DOE accelerates evaluation of new medical radioisotopes

April 13, 2022, 12:00PMNuclear News

The Department of Energy announced on April 11 that it will distribute $1 million to three awardees to evaluate newly developed radioisotopes for potential therapeutic use in preclinical and clinical trials. The funding is provided by the DOE Isotope Program, which produces isotopes for use in science, medicine, and industry that would otherwise be unavailable or in short supply.

One man’s trash: Extracting valuable isotopes from waste material

March 17, 2022, 9:31AMRadwaste Solutions
A vial containing Th-299 extracted from uranyl nitrate.

This past October, the Department of Energy’s Oak Ridge Office of Environmental Management (OREM) and its contractor Isotek successfully completed processing and disposing the low-dose inventory of uranium-233 stored at Oak Ridge National Laboratory (ORNL), ending a two-year effort that has eliminated a portion of the site’s legacy nuclear material and provided rare nuclear isotopes for next-generation cancer treatment research.

Medical company faces NRC fine for failing to secure sealed sources

February 22, 2022, 12:06PMNuclear News

The Nuclear Regulatory Commission has proposed a $7,000 fine to Marian Medical Services (MMS), of Wildwood, Mo., for four violations of regulatory requirements related to its licensed activities in Anchorage, Alaska. The violations involved the company’s failure to properly handle, store, and secure five sealed sources that it was licensed to use at its Anchorage medical clinic to perform diagnostic imaging services.

According to an NRC report, the clinic was licensed in 2016 but stopped offering nuclear medicine services in 2018 because there weren’t enough patients to sustain the business.

IAEA launches cancer care program

February 7, 2022, 12:02PMNuclear News
IAEA director general Rafael Mariano Grossi (left) and WHO director general Tedros Adhanom Ghebreyesus. (Photo: IAEA)

The International Atomic Energy Agency has launched the Rays of Hope program to tackle a severe shortage of cancer care capacity in poorer countries. The program’s initial focus will be on Africa, where people often die from the disease because of the lack of access to potentially life-saving nuclear medicine and radiotherapy, according to the IAEA.

A video on the program is available on YouTube.

SHINE secures funding for Netherlands Mo-99 production facility

February 4, 2022, 12:09PMNuclear News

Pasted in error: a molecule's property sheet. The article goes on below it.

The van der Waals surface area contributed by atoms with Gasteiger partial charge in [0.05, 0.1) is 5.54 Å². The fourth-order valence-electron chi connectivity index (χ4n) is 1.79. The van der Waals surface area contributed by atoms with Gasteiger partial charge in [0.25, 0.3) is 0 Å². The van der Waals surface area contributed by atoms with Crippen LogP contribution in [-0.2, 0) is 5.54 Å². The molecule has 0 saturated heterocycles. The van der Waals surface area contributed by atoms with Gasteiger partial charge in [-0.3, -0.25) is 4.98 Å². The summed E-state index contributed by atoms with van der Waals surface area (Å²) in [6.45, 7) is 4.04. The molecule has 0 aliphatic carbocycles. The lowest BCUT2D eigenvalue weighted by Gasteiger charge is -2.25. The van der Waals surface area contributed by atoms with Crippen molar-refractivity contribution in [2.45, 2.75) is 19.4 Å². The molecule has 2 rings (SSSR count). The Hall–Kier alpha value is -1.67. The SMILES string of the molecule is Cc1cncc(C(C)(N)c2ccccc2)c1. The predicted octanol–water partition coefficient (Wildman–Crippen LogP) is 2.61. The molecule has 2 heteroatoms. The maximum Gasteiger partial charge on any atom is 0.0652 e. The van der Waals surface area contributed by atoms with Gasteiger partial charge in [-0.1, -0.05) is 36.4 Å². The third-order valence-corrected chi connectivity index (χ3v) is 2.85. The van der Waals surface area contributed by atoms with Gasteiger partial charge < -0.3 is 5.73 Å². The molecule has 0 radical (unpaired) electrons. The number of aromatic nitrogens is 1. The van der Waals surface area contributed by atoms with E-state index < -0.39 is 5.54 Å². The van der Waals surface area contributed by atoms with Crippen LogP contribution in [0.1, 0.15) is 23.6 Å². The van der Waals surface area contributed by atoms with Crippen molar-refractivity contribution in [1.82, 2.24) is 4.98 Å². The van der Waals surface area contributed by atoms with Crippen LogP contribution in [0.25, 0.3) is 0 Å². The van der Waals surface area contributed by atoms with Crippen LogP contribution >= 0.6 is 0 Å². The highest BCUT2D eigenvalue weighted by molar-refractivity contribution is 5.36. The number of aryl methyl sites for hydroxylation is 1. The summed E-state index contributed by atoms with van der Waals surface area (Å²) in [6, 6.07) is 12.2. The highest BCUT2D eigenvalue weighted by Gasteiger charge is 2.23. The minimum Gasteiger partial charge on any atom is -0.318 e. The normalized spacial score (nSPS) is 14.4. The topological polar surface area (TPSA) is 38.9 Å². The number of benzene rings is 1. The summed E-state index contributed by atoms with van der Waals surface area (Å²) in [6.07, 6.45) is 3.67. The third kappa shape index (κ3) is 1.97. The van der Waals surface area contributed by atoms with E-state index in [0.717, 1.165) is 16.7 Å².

SHINE’s Mo-99 production facility under construction in Janesville, Wis. (Photo: SHINE)

SHINE Europe, a nascent subsidiary of Wisconsin-based SHINE Technologies, announced Wednesday that it has secured funding to begin designing an advanced medical isotopes facility in Veendam, the Netherlands. The new facility will use the same fusion-based neutron generator system SHINE is employing at its Janesville, Wis., facility to produce medical isotopes, including molybdenum-99, which is used in diagnostic imaging.

The case of the Pu-powered pacemaker

January 20, 2022, 12:00PMANS Nuclear Cafe
The cover of the August 1969 issue of Nuclear News (left), an image of Brunhilde, the dog that had the first nuclear-powered pacemaker in the U.S. (center) and the cover of the December 1970 Nuclear News (right).

In this first installment of a #ThrowbackThursday post, Nuclear News provides a review of radioisotope-powered pacemakers in response to an article in The Wall Street Journal. The article, published earlier this week, looks at the issue of disposing of nuclear-powered pacemakers, although considering how few are still in use today, it seems like this is really much ado about nothing.

DOE and NNSA partner with SHINE for domestic Mo-99

January 10, 2022, 12:01PMNuclear News

The Department of Energy’s National Nuclear Security Administration and Office of Environmental Management (EM) have signed the first contracts under the DOE’s Uranium Lease and Take-back Program with SHINE Technologies. The DOE called it a milestone in its effort to increase domestic production of molybdenum-99 (Mo-99), a medical isotope used in more than 40,000 medical procedures in the United States each day, without the use of high-enriched uranium.

SHINE Technologies, of Janesville, Wis., is one of the NNSA’s cooperative agreement partners. In October 2021, the NNSA awarded SHINE $35 million to support its efforts to produce Mo-99 commercially by the end of 2023.

Click here for more information on the NNSA efforts to establish a reliable supply of Mo‑99 without the use of HEU.

Supply of Mo-99 sufficient to meet U.S. needs, feds say

December 21, 2021, 9:23AMNuclear News